This project evaluates the role of three key produce processing steps - conveying, dewatering, and shredding - in the potential transfer of bacterial pathogens immediately after leafy greens exit the flume tank. The resulting data will help to quantify the extent and likelihood of bacterial transfer during the processing of leafy greens. The project will also develop a set of recommendations on cleanability and sanitary design of processing equipment for leafy greens. The goal is to develop a scientific basis for minimizing the risk of contamination of fresh-cut leafy greens through pathogen dissemination in commercial processing equipment.
The project's specific objectives are to: <ul>
<li>Determine the transfer coefficients for the numbers of E. coli O157:H7 transferred from dip-inoculated, wet head lettuce and wet spinach to equipment surfaces during conveyance on a conveyor belt, dewatering by shaking/centrifugation, and mechanical shredding using commercial processing equipment.
<li>Determine the extent of E. coli internalization during processing of head lettuce and spinach; and
<li>Develop a mathematical risk model for E. coli O157:H7 cross-contamination of head lettuce and spinach during processing, using the model to identify candidate risk mitigation strategies.</ul>
Fresh-cut, pre-washed baby spinach and intact heads of California head lettuce (Iceberg variety) will be surface-inoculated with an avirulent strain of E. coli O157:H7 containing the green fluorescent protein (gfp) plasmid by dipping so as to contain approximately 105 CFU/g or cm2. After brief draining to simulate product exiting the flume tank, numbers of E. coli transferred to equipment surfaces will be assessed during conveying, dewatering and shredding. Selected lettuce and spinach samples containing the highest numbers of gfp-labeled E. coli O157:H7 will be examined for both presence and numbers of internalized cells. For quantification, samples will be surface-sterilized by immersion in 1% silver nitrate, rinsed, ground, and then plated on an appropriate medium. Selected samples will also be examined for internalized cells of gfp-labeled E. coli O157:H7 using Confocal Scanning Laser Microscopy. The results will be compared to those from Objective 1 to determine percent and extent of internalization. After determining the transfer coefficients for the different transfer scenarios, the data will be subjected to our existing bacterial transfer model. As the E. coli transfer coefficients are collected, the information will be plotted to determine the relationship between type of contact surface and the rate of bacterial transfer. By examining the plotted experimental results, several mathematical models will be proposed. Software dedicated to model development, such as TableCurve - 2D and 3D, will be used to identify alternative mathematical algorithms. In all objectives, transfer of E. coli from an inoculated to an uninoculated surface and vice versa will be assessed using statistically-based models.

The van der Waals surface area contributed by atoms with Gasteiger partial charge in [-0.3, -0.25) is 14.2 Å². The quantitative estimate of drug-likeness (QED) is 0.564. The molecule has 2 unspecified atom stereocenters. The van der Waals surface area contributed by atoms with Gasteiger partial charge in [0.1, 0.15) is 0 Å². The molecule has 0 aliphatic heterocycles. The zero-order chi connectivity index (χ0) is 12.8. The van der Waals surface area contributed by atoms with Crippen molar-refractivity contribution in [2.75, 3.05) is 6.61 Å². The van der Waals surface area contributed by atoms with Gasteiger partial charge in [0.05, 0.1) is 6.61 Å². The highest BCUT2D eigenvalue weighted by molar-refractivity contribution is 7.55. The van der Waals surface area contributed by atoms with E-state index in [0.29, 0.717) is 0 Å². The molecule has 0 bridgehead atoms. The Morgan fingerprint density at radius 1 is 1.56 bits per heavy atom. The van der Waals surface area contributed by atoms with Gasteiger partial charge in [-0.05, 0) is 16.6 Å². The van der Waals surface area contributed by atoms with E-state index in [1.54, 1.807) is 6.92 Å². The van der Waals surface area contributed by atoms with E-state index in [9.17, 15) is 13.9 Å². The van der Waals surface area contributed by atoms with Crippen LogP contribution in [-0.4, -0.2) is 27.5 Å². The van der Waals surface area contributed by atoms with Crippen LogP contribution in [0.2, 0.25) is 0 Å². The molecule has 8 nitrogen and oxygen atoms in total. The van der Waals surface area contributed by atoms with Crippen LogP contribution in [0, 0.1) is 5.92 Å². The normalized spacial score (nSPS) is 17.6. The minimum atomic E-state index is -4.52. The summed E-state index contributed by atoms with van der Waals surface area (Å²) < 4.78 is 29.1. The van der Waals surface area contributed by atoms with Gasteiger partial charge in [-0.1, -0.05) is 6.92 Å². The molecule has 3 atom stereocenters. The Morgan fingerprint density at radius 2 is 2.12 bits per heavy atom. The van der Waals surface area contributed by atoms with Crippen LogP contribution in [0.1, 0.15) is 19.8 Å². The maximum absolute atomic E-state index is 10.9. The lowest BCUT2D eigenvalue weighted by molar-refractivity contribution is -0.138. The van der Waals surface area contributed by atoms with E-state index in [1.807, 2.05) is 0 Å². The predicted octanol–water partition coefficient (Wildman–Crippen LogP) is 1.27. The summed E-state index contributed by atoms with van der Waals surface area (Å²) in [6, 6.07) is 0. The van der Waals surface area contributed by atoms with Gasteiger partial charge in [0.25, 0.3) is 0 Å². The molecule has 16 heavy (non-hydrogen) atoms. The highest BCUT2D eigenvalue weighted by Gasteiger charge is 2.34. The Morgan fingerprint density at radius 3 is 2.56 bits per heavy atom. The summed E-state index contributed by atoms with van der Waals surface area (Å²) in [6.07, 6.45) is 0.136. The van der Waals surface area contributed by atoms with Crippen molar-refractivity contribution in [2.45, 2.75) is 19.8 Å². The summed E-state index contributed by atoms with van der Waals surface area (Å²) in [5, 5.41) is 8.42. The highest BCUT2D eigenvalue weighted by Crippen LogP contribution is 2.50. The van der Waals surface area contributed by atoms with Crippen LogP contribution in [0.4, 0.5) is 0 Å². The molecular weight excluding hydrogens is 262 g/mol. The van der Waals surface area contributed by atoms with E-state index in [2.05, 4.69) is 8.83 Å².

A quantitative risk assessment model will be developed for assessing the risk of California-grown leafy greens for consumers, and include mitigation strategies, in accordance with the Codex Alimentarius Commission's scheme: exposure assessment, hazard characterization, risk characterization and sensitivity analysis.
It is anticipated that conveyance on a conveyor belt, dewatering by shaking or centrifugation, and mechanical shredding will prove to be important multi-directional transfer points for E. coli O157:H7 dissemination, due to incoming contamination on the leafy greens, low cleanability of some areas of the equipment surface, and potential for E. coli O157:H7 to penetrate into cut surfaces of leafy greens during shredding. Transfer coefficients generated from these data can be modeled and incorporated into risk assessments to enhance the safety of leafy greens for consumers.